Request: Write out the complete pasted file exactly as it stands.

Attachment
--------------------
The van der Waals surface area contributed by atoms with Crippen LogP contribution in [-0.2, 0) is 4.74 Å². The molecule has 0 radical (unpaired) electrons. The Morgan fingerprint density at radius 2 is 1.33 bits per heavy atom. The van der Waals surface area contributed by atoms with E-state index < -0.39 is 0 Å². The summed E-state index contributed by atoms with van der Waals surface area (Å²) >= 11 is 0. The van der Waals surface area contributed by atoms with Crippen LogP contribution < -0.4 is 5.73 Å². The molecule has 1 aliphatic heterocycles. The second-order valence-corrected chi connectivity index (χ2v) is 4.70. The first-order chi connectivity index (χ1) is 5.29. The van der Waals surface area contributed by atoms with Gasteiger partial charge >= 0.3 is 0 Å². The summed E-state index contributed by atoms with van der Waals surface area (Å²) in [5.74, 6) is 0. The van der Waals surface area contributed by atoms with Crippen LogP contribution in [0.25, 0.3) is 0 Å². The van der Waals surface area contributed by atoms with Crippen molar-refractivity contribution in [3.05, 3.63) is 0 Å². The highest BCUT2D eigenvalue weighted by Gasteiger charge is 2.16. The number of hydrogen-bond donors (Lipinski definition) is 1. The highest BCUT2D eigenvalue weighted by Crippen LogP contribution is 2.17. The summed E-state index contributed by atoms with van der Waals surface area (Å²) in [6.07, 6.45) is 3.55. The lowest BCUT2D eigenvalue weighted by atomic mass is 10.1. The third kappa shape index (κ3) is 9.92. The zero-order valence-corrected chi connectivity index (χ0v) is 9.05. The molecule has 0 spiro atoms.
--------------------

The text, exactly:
The van der Waals surface area contributed by atoms with Crippen LogP contribution in [-0.2, 0) is 4.74 Å². The molecule has 0 radical (unpaired) electrons. The Morgan fingerprint density at radius 2 is 1.33 bits per heavy atom. The van der Waals surface area contributed by atoms with E-state index < -0.39 is 0 Å². The summed E-state index contributed by atoms with van der Waals surface area (Å²) >= 11 is 0. The van der Waals surface area contributed by atoms with Crippen LogP contribution < -0.4 is 5.73 Å². The molecule has 1 aliphatic heterocycles. The second-order valence-corrected chi connectivity index (χ2v) is 4.70. The first-order chi connectivity index (χ1) is 5.29. The van der Waals surface area contributed by atoms with Gasteiger partial charge >= 0.3 is 0 Å². The summed E-state index contributed by atoms with van der Waals surface area (Å²) in [5.74, 6) is 0. The van der Waals surface area contributed by atoms with Crippen LogP contribution in [0.25, 0.3) is 0 Å². The van der Waals surface area contributed by atoms with Crippen molar-refractivity contribution in [3.05, 3.63) is 0 Å². The highest BCUT2D eigenvalue weighted by Gasteiger charge is 2.16. The number of hydrogen-bond donors (Lipinski definition) is 1. The highest BCUT2D eigenvalue weighted by Crippen LogP contribution is 2.17. The summed E-state index contributed by atoms with van der Waals surface area (Å²) in [6.07, 6.45) is 3.55. The lowest BCUT2D eigenvalue weighted by atomic mass is 10.1. The third kappa shape index (κ3) is 9.92. The zero-order valence-corrected chi connectivity index (χ0v) is 9.05. The molecule has 0 spiro atoms.